By Lambert Strether of Corrente.
One of the most famous quotes from the era of Bush the Younger came from Ron Suskind in his (October) 2004 article, “Faith, Certainty and the Presidency of George W. Bush”:
In the summer of 2002, after I had written an article in Esquire that the White House didn’t like about Bush’s former communications director, Karen Hughes, I had a meeting with a senior adviser to Bush. He expressed the White House’s displeasure, and then he told me something that at the time I didn’t fully comprehend — but which I now believe gets to the very heart of the Bush presidency.
The aide said that guys like me were ”in what we call the reality-based community,” which he defined as people who ”believe that solutions emerge from your judicious study of discernible reality.” I nodded and murmured something about enlightenment principles and empiricism. He cut me off. ”That’s not the way the world really works anymore,” he continued. [now?] And while you’re studying that reality — judiciously, as you will — we’ll act again, creating other new realities, which you can study too, and that’s how things will sort out. We’re history’s actors . . . and you, all of you, will be left to just study what we do.”
Joseph Goebbels would be proud. No, Joseph Goebbels would be awed. And, back in 2004, what was, pre-Obama, regarded as the left blogosphere, bloggers rose en masse to claim the mantle “proud member of the reality-based community.” We know how that worked out. But a little over a decade on, we can ask the question: Was Bush’s “senior advisor” right? Do we, as imperialists, create our own reality? I’d argue that the current Syrian fiasco shows that the answer is No.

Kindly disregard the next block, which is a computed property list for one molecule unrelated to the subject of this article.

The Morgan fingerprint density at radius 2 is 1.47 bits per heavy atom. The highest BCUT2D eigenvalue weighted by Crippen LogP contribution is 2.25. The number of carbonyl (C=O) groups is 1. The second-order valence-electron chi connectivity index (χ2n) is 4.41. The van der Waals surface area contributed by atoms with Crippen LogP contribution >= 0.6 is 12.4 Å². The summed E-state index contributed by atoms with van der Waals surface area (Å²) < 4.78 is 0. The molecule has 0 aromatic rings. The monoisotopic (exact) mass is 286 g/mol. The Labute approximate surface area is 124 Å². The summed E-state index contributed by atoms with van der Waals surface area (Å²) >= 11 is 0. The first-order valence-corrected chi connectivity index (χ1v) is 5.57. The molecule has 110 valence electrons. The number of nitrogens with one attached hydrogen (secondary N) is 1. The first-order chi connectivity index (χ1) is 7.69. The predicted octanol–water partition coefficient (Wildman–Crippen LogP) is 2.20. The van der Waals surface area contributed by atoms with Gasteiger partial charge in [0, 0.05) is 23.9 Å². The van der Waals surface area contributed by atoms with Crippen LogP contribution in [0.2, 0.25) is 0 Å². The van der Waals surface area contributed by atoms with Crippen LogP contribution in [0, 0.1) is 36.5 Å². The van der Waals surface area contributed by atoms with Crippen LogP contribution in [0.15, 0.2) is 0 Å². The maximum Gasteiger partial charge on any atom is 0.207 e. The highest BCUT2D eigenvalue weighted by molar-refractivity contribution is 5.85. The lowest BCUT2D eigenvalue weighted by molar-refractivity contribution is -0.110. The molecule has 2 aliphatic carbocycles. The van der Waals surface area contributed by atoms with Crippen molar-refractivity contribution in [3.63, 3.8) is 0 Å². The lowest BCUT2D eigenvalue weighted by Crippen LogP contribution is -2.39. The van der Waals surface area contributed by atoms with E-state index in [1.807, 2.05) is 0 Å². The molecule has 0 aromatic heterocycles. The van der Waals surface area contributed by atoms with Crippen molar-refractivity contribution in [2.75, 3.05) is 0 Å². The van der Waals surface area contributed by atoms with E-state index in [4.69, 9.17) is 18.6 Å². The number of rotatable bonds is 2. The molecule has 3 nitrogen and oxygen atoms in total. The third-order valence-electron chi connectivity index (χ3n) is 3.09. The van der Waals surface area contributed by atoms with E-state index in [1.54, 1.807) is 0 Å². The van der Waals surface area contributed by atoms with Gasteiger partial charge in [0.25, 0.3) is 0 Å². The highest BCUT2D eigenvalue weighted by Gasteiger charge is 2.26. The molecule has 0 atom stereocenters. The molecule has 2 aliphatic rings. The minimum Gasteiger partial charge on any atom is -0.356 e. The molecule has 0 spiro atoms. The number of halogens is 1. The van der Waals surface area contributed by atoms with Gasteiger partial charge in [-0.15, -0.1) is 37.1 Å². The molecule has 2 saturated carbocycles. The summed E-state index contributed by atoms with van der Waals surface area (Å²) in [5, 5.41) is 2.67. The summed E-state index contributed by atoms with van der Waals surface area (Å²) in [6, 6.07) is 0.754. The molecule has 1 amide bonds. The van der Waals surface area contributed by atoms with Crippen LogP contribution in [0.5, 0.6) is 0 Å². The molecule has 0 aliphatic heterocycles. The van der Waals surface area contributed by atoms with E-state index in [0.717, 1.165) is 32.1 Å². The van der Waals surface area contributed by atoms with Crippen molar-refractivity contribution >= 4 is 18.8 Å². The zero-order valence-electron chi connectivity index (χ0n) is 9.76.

Let’s assume that the reality we, as imperialists, were attempting to create was whatever the outcome of The Rummy’s Nutty Plan to invade seven Middle East countries in five years was supposed to be; rainbows and ponies, lots of lovely moolah for cronies, heaps of dead far away brown people, a death grip on that oil, also too Israel. Or some combination thereof! General Wesley Clark on “how things will sort out” (full interview):
Because I had been through the Pentagon right after 9/11. About ten days after 9/11, I went through the Pentagon and I saw Secretary Rumsfeld [“Rummy”] and Deputy Secretary Wolfowitz. I went downstairs just to say hello to some of the people on the Joint Staff who used to work for me, and one of the generals called me in. He said, “Sir, you’ve got to come in and talk to me a second.” I said, “Well, you’re too busy.” He said, “No, no.” He says, “We’ve made the decision we’re going to war with Iraq.” This was on or about the 20th of September. I said, “We’re going to war with Iraq? Why?” He said, “I don’t know.” He said, “I guess they don’t know what else to do.” So I said, “Well, did they find some information connecting Saddam to al-Qaeda?” He said, “No, no.” He says, “There’s nothing new that way. They just made the decision to go to war with Iraq.” He said, “I guess it’s like we don’t know what to do about terrorists, but we’ve got a good military and we can take down governments.” And he said, “I guess if the only tool you have is a hammer, every problem has to look like a nail.”
So I came back to see him a few weeks later, and by that time we were bombing in Afghanistan. I said, “Are we still going to war with Iraq?” And he said, “Oh, it’s worse than that.” He reached over on his desk. He picked up a piece of paper. And he said, “I just got this down from upstairs” — meaning the Secretary of Defense’s office — “today.” And he said, “This is a memo that describes how we’re going to take out seven countries in five years, starting with Iraq, and then Syria, Lebanon, Libya, Somalia, Sudan and, finishing off, Iran.” I said, “Is it classified?” He said, “Yes, sir.” I said, “Well, don’t show it to me.” And I saw him a year or so ago, and I said, “You remember that?” He said, “Sir, I didn’t show you that memo! I didn’t show it to you!”